According to court documents, Integral Development Corp, and their ex-CTO, Viral Tolat, who joined rival EBS in 2013, have reached a financial settlement in part of their ongoing case. The court case is based on claims by Integral that included that Tolat was in violation of breach of contract, trade secret misappropriation, and California securities law. In connection to the case, Tolat issued counter claims against Integral.
At the heart of the accusations was whether and how Tolat used the source code at EBS. While Integral and EBS, known for its interbank FX ECN, may have in the past been considered to have little overlap in their businesses, this has recently changed with the creation of EBS Direct. Launched live in November of last year, EBS Direct provides relationship-based FX liquidity aggregation, and competes against other providers of such technology, including FXall, Integral and Currenex.
In two rulings that took place in October 2013 and February of this year, California courts judged in favor of Tolat, dismissing all eleven claims against him by Integral, and in favor of his counterclaims. Following the rulings, the judgment was appealed by Integral, and in May the two sides came together to commence a settlement agreement. Last week, California courts announced that the two sides had executed their settlement. As per court documents, following the settlement, two claims by Integral against Tolat, that of violations of Federal and California Securities Law have been dismissed, along with Tolat’s counterclaims. While settlement details were not provided in the court documents, FortuneZ has learned that Tolat agreed to a reduced payment by Integral for the value of his shares he owned in the firm. According to sources, Integral views the reduced value of Tolat’s ownership as substantiating their initial claims against Tolat for securities fraud.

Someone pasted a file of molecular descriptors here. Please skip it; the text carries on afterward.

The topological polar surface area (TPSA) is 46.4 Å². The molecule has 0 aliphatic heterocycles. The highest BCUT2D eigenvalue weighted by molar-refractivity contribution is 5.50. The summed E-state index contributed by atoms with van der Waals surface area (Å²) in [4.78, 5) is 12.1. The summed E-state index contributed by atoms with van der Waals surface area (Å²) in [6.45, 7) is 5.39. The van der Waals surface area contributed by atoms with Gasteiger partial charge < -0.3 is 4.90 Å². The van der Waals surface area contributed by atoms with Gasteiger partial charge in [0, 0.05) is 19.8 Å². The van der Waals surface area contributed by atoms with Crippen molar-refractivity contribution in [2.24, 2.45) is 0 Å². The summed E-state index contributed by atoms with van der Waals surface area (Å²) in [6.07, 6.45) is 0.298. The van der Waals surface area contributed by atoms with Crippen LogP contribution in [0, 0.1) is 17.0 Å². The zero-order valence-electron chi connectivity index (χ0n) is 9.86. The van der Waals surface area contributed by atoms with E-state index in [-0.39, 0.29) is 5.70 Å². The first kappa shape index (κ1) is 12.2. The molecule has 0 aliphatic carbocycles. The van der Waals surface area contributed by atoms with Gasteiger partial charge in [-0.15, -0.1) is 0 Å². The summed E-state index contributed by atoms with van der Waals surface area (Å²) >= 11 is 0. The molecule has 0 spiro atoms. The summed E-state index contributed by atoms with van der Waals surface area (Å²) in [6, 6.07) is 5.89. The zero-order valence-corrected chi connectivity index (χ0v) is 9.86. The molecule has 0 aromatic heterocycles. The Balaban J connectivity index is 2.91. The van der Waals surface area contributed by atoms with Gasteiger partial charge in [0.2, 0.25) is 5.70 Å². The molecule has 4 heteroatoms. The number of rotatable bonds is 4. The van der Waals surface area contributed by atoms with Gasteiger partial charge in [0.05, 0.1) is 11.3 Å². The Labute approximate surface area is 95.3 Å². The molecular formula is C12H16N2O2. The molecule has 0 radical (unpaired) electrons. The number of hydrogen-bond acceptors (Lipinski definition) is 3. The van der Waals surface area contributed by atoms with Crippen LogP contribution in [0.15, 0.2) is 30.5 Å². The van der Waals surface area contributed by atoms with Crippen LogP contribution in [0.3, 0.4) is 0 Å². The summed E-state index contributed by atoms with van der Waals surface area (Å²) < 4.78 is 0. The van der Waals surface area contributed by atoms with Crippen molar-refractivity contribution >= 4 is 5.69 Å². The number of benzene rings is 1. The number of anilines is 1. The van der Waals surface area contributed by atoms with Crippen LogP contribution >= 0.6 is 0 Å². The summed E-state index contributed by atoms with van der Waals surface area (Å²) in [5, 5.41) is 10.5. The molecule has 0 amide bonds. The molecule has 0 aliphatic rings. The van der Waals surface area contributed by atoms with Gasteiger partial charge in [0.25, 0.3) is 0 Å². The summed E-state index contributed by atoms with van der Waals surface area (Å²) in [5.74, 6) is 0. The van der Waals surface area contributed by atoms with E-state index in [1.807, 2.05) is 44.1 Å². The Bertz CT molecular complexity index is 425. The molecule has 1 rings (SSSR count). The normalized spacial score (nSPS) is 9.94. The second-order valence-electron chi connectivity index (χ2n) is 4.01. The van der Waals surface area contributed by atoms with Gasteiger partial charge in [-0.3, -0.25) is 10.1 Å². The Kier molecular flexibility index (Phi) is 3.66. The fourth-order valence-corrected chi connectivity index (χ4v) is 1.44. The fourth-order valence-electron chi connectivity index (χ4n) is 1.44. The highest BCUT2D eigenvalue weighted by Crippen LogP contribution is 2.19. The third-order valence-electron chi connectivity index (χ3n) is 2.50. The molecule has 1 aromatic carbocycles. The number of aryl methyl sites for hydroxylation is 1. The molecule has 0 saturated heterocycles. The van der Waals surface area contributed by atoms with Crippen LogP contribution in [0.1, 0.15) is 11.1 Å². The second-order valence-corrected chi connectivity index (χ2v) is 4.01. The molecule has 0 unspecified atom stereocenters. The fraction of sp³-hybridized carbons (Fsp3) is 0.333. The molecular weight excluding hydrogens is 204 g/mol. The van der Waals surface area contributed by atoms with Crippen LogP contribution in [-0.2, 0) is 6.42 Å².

Following the settlement, still being appealed by Integral are the court’s earlier rulings in favor of Tolat of nine other claims. The claims include misappropriation of trade secrets, breach of contract, copyright infringement and violation of computer fraud.